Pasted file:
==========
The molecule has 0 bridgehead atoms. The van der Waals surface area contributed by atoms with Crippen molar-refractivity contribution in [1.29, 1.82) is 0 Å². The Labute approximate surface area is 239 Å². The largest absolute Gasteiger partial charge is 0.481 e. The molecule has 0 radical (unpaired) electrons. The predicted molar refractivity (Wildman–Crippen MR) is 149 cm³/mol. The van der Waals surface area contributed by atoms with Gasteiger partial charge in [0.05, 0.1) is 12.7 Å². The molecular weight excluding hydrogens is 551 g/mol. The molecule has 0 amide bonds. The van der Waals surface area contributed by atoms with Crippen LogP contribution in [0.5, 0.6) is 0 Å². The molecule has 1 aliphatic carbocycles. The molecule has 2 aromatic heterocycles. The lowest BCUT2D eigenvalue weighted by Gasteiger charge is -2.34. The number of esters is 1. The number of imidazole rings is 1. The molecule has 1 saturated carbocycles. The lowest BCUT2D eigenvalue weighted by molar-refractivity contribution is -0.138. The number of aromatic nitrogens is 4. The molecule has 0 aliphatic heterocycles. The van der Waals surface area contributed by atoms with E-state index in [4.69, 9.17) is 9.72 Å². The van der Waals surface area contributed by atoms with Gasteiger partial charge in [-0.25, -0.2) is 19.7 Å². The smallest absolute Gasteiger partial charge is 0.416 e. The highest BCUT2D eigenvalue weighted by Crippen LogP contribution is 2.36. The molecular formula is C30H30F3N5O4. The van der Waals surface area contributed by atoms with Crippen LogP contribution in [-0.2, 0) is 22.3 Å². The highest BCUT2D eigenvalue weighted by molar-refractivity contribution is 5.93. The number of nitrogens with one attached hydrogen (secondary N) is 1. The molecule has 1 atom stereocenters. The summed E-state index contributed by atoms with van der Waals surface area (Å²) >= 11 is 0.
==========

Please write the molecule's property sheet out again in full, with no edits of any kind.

The molecule has 0 bridgehead atoms. The van der Waals surface area contributed by atoms with Crippen molar-refractivity contribution in [1.29, 1.82) is 0 Å². The Labute approximate surface area is 239 Å². The largest absolute Gasteiger partial charge is 0.481 e. The molecule has 0 radical (unpaired) electrons. The predicted molar refractivity (Wildman–Crippen MR) is 149 cm³/mol. The van der Waals surface area contributed by atoms with Gasteiger partial charge in [0.05, 0.1) is 12.7 Å². The molecular weight excluding hydrogens is 551 g/mol. The molecule has 0 amide bonds. The van der Waals surface area contributed by atoms with Crippen LogP contribution in [0.5, 0.6) is 0 Å². The molecule has 1 aliphatic carbocycles. The molecule has 2 aromatic heterocycles. The lowest BCUT2D eigenvalue weighted by Gasteiger charge is -2.34. The number of esters is 1. The number of imidazole rings is 1. The molecule has 1 saturated carbocycles. The lowest BCUT2D eigenvalue weighted by molar-refractivity contribution is -0.138. The number of aromatic nitrogens is 4. The molecule has 0 aliphatic heterocycles. The van der Waals surface area contributed by atoms with E-state index in [4.69, 9.17) is 9.72 Å². The van der Waals surface area contributed by atoms with Gasteiger partial charge in [-0.25, -0.2) is 19.7 Å². The smallest absolute Gasteiger partial charge is 0.416 e. The highest BCUT2D eigenvalue weighted by Crippen LogP contribution is 2.36. The molecular formula is C30H30F3N5O4. The van der Waals surface area contributed by atoms with Crippen LogP contribution in [-0.2, 0) is 22.3 Å². The highest BCUT2D eigenvalue weighted by molar-refractivity contribution is 5.93. The number of nitrogens with one attached hydrogen (secondary N) is 1. The molecule has 1 atom stereocenters. The summed E-state index contributed by atoms with van der Waals surface area (Å²) >= 11 is 0.